Almost Free

The LA Punk band’s latest effort, Almost Free, marks a huge break from their old lifestyle, with frontman Zac Carpenter now sober, and very few traces left of the trashy LA party band from their self-titled LP.

2015’s follow-up to their debut, Too, dealt heavily with frontman Zac Carpenter’s problems with drugs, and his struggle to get clean. Understandably, they have turned their backs on their drug-fuelled days that gave us tracks such as ‘Cheap Beer’ and have opted for a more polished, restrained approach. However, despite their best efforts to move in a new direction, it still feels like the band is struggling to find an identity outside of their party vibes.

It’s worth noting that the production on this album is stellar. Every instrument sounds crisp and perfectly placed, with a lot of rich instrumentation. This more radio-friendly approach could be irksome to hardcore fans of FIDLAR’s rawer, more visceral work, who might equate all this to self-indulgence. They might not be entirely wrong. There are times when the music can sag under the weight of their ambition and feel rather overproduced. ‘Scam Likely’ is one such example, with a big brass section and piano parts all starting to feel a bit too sugary and polite. There are times when these poppier leanings come across better, though, such as the high-energy ‘Thought. Mouth.’

It seems at times that FIDLAR are drawing very heavily on their rather disparate influences, aping the Beastie Boys one moment and Sum 41 the next. Perhaps torn between their punkier inclinations and their desires to cross over into broader, more mainstream territory, it can feel as if they’re trying to cover too much ground.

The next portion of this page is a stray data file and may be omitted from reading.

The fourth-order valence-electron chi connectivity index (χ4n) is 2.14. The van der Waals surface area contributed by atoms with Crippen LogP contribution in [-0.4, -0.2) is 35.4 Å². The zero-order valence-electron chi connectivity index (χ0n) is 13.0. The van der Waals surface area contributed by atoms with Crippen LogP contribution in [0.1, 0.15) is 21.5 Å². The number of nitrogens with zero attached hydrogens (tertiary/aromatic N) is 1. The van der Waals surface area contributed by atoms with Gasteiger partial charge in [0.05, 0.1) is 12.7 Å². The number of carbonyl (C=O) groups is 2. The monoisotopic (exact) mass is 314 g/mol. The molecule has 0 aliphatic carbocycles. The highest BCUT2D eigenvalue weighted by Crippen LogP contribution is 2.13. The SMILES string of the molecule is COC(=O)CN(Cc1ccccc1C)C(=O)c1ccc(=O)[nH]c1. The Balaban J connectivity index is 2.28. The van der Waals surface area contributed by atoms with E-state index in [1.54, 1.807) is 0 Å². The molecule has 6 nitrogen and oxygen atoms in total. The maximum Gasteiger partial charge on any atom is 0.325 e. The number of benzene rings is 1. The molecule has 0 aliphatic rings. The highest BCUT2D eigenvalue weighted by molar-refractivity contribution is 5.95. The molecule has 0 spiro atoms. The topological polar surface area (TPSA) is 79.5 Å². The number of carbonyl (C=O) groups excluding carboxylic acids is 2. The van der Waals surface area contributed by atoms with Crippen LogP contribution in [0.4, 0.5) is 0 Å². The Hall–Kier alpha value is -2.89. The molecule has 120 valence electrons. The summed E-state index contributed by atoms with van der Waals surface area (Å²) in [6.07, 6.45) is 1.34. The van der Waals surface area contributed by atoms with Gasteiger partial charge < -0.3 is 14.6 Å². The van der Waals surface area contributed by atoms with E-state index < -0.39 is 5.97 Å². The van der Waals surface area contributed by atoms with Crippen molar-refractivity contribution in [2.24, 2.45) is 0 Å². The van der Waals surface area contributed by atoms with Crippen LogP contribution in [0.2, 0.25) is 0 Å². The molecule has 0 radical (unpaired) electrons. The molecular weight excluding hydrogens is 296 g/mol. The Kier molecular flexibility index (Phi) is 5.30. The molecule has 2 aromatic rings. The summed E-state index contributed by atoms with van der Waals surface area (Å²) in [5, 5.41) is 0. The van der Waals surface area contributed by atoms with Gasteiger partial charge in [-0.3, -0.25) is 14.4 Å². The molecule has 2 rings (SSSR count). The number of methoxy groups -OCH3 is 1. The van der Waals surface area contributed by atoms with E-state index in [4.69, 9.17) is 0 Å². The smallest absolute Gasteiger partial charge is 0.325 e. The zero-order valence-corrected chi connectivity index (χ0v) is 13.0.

Adam Browne

Leafcutter John

Yes! Come Parade With Us

Leafcutter John’s latest, Yes! Come Parade With Us, is just that - a parade and a celebration that has dropped perfectly in time for spring.

It’s full of found sounds from a summer holiday which involved walking 60 miles along the Norfolk coast and as a result it feels like nature has covertly snuck into your home and wrapped itself around the stereo. It conjures up scenes of summer solstice, cast through an orange lens and soaked in tie dye and acid wash.

The album kicks off with the motorific ‘Doing The Beeston Bump’, which builds up a frenetic pace with organic samples that catch you unaware and throw you off balance, but only gently. The title track is a euphoric, psychedelic and cheeky song played through discordant modular synths. Easterly waves wash over the beats for that wall of sound effect. ‘Pillar’ maintains the momentum, sounding like a cross between The Emperor Machine and Radiophonic Workshop as it builds up the tension with what sounds like seabirds in the background. ‘Elephant Bones’ falls halfway, a hectic, percussive number that gets under your skin with an avant-garde sensibility.

The second half of the record is a much calmer, thoughtful affair, the aftermath of a rough coastal storm. The final tracks are rich, vibrant, melodic and at times stormy.

The sounds John heard as he walked from Hunstanton to Overstrand with his trusty device have shaped this record. If you close your eyes you might just hear water lapping onto Norfolk beaches.

Andy Tattersall